My history notes were designed not to touch on current events. However, the Russian aggression in Ukraine blew up everything. Below is my understanding of the situation. The events are so close and so fluid that it is impossible not to provide some interpretation of events. That is totally different from the approach I used in my book “Subsurface History of Humanity: Direction of History” , where any interpretations of events were not allowed. Let us look into the situation in a very short, dotted way.
– What is going on in Ukraine and around now?
– Kyiv is older than Moscow by Hundreds of Years
– The “imperial slave and master” mentality
– Nine Centuries of Russia and the West
– Crusades and Religious Wars are about Sacred Interest
– How Ukraine is Different from Russia
– The West’s relationship with Ukraine
– What is at Stake for the World?
What is going on in Ukraine and around now?
We all know that on February 24, 2022, Russia started a war against Ukraine using an army of 190 – 200 thousand. Russian plan to end the war triumphantly with lightning speed in 2-3 days failed due to enormous Ukrainian people’s resistance.
There is no question that it is a fateful moment for Ukraine.
What about the West? Is it a fateful moment for the West too? Why? Was this aggression preventable? What lies ahead? We could not find answers to those questions without looking more deeply into some history.
Kyiv is older than Moscow by Hundreds of Years
The current capital of Ukraine become the capital of Kievan Rus in 862 AD.
Moscow, the current capital of Russia, was founded in 1147 AD, 285 years after Kyiv was already the capital of Kievan Rus.
Conclusion: Any statement that “Russia is an older brother of Ukraine” is misinformation.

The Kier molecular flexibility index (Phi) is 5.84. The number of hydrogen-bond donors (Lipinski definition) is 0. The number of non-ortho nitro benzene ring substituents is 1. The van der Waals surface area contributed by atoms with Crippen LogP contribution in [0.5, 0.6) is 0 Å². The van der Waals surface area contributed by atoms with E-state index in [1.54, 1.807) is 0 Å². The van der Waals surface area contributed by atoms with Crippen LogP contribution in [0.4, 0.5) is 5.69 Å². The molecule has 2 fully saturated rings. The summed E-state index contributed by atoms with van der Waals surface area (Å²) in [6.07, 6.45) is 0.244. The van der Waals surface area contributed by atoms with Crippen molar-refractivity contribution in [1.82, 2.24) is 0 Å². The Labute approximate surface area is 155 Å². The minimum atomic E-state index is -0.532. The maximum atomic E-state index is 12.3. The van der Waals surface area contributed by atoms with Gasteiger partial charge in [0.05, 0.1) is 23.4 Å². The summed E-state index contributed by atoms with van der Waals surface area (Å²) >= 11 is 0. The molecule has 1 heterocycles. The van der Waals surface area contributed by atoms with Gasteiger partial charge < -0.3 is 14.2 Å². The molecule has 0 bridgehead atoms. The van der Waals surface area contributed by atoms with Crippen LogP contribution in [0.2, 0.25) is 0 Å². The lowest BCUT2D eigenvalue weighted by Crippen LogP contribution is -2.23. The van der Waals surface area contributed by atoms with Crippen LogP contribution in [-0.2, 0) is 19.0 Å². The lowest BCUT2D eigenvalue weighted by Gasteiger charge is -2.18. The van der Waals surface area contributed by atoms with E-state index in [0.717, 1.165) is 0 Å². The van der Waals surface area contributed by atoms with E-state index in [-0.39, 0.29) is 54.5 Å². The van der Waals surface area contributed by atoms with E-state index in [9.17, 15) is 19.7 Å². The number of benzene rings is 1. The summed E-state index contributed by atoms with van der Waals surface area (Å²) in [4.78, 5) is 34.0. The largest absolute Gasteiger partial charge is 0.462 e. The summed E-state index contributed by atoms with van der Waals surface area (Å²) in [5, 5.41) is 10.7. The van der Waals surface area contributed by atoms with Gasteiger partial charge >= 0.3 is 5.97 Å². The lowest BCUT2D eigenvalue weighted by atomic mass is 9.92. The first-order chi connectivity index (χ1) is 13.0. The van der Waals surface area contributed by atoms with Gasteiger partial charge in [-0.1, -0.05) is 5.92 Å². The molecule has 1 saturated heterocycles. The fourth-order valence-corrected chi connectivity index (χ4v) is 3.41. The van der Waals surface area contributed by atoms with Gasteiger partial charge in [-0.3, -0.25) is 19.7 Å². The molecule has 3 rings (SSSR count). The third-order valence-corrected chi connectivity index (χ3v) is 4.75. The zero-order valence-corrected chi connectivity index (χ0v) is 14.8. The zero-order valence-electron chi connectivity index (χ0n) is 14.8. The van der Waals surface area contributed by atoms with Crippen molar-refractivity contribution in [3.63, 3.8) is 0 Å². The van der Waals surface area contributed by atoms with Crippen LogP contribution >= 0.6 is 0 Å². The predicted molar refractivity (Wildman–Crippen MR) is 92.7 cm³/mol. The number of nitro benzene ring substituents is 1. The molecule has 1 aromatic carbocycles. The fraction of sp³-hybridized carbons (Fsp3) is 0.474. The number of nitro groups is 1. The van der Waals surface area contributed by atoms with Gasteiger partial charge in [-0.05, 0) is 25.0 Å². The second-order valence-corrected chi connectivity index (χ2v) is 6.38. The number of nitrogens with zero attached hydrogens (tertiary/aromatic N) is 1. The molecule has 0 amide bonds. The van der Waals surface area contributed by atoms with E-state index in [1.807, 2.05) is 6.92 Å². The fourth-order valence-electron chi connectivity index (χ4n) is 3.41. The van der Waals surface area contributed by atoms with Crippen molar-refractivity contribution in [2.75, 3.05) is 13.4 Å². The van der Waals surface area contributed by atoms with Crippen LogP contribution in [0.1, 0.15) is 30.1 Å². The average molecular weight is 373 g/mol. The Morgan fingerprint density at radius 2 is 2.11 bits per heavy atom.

The Siege of Kyiv by the Mongols took place between November 28 and December 6, 1240. Before the Mongols’ invasion, the population of Kyiv was 50 thousand people. After the Mongols’ massacre, the remaining Kyiv population was two thousand people. 
Moscow, Russian Moskva, became the capital of Muscovy (the Grand Principality of Moscow) in the late 13th century; hence, the people of Moscow are known as Muscovites. Moscow was invaded and conquered by the Tatar-Mongol khanate in 1238 AD.
Centers such as Kyiv took centuries to rebuild and recover from the devastation of the initial attack. Unlike Kyiv, Moscow flourished under the Mongol Empire. Why?
Muscovites accepted the “imperial slave and master” mentality
In 1327, prince Ivan I of Moscow, a.k.a. Ivan Kalita, joined the Mongols in crushing the prince of Tver, who was a part of a rebellion against the Mongols. Ivan I of Moscow devastated Tver’s lands. As a result, the Russian Orthodox Church moved its headquarters to Moscow, and Mongols granted Ivan I of Moscow the title of Grand Prince. 
Conclusion: From the old times, 13th century, Muscovites were collaborating with their occupiers. Muscovites were killing and crushing other Russian people, occupying their lands, and pursuing the same policy as their Mongols’ occupiers. We do not know for sure when Muscovites accepted the “imperial slave and master” mentality, but 1327 AD is, certainly, a milestone on the way. Please remember, at that time, the Muscovites were still under Mongols’ rule; Muscovites were enslaved people in that empire.
The terms “slave morality” and “master morality” are well known in Nietzsche’s works. The “imperial slave and master mentality” term shows that the same person has elements of both the slave mindset and slave’s master mindset. We will look into it more closely soon.
Only 150 years later, Ivan III, Ivan the Great, freed Russia from the Mongols and consolidated Muscovite rule. The mentioned episode from 1327 is deeply symbolic.
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- Victor Torvich, Subsurface History of Humanity: Direction of History, April 5, 2021, https://www.amazon.com/Subsurface-History-Humanity-Direction/dp/B08WZCVDTD
- Davison, Derek (6 December 2019). Today in European history: the Mongols sack Kyiv (1240), https://fx.substack.com/p/today-in-european-history-the-mongols?s=r
- Richard Pipes, Russia under the Old Regime: Second Edition Paperback – January 1, 1997, p.1-384
For my book “Subsurface History of Humanity: Direction of History” – go to amazon marketplaces (paperback, Kindle book, and audiobook), and for the audiobook – go to Audible or iTunes. The audiobook comes with a supplemental digital booklet.